Guidelines 08/2020 on the targeting of social media users – version for public consultation
Section 1 Introduction
1 A significant development in the online environment over the past decade has been the rise of social media. More and more individuals use social media to stay in touch with family and friends, to engage in professional networking or to connect around shared interests and ideas. For the purposes of these guidelines, social media are understood as online platforms that enable the development of networks and communities of users, among which information and content is shared. Key characteristics of social media include the ability for individuals to register in order to create “accounts” or “profiles” for themselves, to interact with one another by sharing user-generated or other content and to develop connections and networks with other users.
2 As part of their business model, many social media providers offer targeting services. Targeting services make it possible for natural or legal persons (“targeters”) to communicate specific messages to the users of social media in order to advance commercial, political, or other interests. A distinguishing characteristic of targeting is the perceived fit between the person or group being targeted and the message that is being delivered. The underlying assumption is that the better the fit, the higher the reception rate (conversion) and thus the more effective the targeting campaign (returnon investment).
3 Mechanisms to target social media users have increased in sophistication over time. Organisations now have the ability to target individuals on the basis of a wide range of criteria. Such criteria may have been developed on the basis of personal data which users have actively provided or shared, such as their relationship status. Increasingly, however, targeting criteria are also developed on the basis of personal data which has been observed or inferred, either by the social media provider or by third parties, and collected (aggregated) by the platform or by other actors (e.g., data brokers) to support ad-targeting options. In other words, the targeting of social media users involves not just the act of “selecting” the individuals or groups of individuals that are the intended recipients of a particular message (the ‘target audience’), but rather it involves an entire process carried out by a set of stakeholders which results in the delivery of specific messages to individuals with social media accounts.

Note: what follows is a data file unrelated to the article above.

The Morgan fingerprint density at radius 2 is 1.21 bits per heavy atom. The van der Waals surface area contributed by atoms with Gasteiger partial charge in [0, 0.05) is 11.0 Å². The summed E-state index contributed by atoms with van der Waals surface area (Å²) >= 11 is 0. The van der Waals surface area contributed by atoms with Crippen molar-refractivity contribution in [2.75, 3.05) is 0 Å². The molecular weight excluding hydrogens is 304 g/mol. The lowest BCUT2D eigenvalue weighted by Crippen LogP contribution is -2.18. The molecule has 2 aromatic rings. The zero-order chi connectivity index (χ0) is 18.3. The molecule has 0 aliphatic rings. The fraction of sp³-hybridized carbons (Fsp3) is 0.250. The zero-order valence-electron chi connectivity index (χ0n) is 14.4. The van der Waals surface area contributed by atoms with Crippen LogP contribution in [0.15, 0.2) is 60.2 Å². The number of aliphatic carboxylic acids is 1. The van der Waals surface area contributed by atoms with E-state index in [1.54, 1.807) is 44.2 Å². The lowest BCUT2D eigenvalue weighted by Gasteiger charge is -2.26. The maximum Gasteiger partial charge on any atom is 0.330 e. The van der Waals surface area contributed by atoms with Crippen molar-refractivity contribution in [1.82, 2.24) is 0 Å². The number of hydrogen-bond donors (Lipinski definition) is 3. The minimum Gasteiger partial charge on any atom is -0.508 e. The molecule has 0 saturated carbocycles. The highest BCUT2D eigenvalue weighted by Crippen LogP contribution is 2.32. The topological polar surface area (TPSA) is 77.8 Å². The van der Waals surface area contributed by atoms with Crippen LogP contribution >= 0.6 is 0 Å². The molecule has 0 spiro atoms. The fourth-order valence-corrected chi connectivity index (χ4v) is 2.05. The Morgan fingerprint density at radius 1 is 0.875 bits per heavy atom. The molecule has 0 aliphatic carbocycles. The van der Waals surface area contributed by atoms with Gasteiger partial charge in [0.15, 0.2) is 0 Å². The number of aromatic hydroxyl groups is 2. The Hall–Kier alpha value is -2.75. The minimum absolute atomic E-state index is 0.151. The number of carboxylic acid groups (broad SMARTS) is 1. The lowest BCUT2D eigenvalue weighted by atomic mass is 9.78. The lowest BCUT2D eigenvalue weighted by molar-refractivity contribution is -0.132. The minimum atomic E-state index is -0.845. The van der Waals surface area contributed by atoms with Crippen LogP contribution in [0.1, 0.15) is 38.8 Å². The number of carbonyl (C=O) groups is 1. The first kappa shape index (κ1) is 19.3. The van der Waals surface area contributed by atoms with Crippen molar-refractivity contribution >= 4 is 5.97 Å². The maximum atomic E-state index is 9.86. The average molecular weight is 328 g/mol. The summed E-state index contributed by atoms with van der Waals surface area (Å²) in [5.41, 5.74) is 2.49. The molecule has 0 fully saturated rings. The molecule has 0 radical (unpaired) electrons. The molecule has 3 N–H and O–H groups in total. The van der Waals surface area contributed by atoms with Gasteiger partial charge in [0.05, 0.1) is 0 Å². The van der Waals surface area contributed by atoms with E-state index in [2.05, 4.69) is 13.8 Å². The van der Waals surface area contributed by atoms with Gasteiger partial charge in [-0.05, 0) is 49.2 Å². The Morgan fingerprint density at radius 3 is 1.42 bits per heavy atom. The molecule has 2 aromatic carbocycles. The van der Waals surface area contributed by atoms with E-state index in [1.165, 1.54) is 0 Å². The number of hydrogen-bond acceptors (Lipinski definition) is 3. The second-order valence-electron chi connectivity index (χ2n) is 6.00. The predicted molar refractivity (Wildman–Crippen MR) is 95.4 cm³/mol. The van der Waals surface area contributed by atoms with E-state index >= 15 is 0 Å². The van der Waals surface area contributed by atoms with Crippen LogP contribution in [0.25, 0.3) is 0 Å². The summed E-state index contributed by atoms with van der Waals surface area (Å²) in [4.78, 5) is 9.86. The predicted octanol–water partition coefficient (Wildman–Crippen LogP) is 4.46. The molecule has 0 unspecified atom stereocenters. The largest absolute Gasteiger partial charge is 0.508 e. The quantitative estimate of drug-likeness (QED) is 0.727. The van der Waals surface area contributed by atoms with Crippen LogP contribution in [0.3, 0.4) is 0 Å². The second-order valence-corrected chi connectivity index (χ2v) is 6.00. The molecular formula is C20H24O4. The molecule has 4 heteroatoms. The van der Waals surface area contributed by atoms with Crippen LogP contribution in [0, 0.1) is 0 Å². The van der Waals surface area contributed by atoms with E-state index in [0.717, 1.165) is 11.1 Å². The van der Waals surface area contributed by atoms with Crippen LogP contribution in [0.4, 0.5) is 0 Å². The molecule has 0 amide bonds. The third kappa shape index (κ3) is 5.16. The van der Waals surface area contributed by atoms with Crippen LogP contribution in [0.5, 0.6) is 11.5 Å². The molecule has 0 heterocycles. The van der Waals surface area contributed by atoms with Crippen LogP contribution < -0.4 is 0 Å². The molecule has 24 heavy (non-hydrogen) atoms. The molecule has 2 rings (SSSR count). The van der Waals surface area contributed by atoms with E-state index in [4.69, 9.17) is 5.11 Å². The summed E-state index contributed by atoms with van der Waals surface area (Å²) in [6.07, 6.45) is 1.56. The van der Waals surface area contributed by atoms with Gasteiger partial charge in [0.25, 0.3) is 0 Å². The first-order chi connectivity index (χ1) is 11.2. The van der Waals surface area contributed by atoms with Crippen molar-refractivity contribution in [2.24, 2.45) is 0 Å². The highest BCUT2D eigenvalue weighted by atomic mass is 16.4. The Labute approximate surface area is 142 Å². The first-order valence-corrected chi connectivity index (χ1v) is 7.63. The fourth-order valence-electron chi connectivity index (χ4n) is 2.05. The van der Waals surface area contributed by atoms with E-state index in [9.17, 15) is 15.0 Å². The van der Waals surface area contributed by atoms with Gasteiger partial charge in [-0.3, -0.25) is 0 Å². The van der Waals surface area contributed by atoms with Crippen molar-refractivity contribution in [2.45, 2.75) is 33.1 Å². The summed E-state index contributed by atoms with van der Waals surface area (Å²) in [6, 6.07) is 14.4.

4 The combination and analysis of data originating from different sources, together with the potentially sensitive nature of personal data processed in the context of social media, creates risks to the fundamental rights and freedoms of individuals. From a data protection perspective, many risks relate to the possible lack of transparency and user control. For the individuals concerned, the underlying processing of personal data which results in the delivery of a targeted message is often opaque. Moreover, it may involve unanticipated or undesired uses of personal data, which raise questions not only concerning data protection law, but also in relation to other fundamental rights and freedoms. Recently, social media targeting has gained increased public interest and regulatory scrutiny in the context of democratic decision making and electoral processes.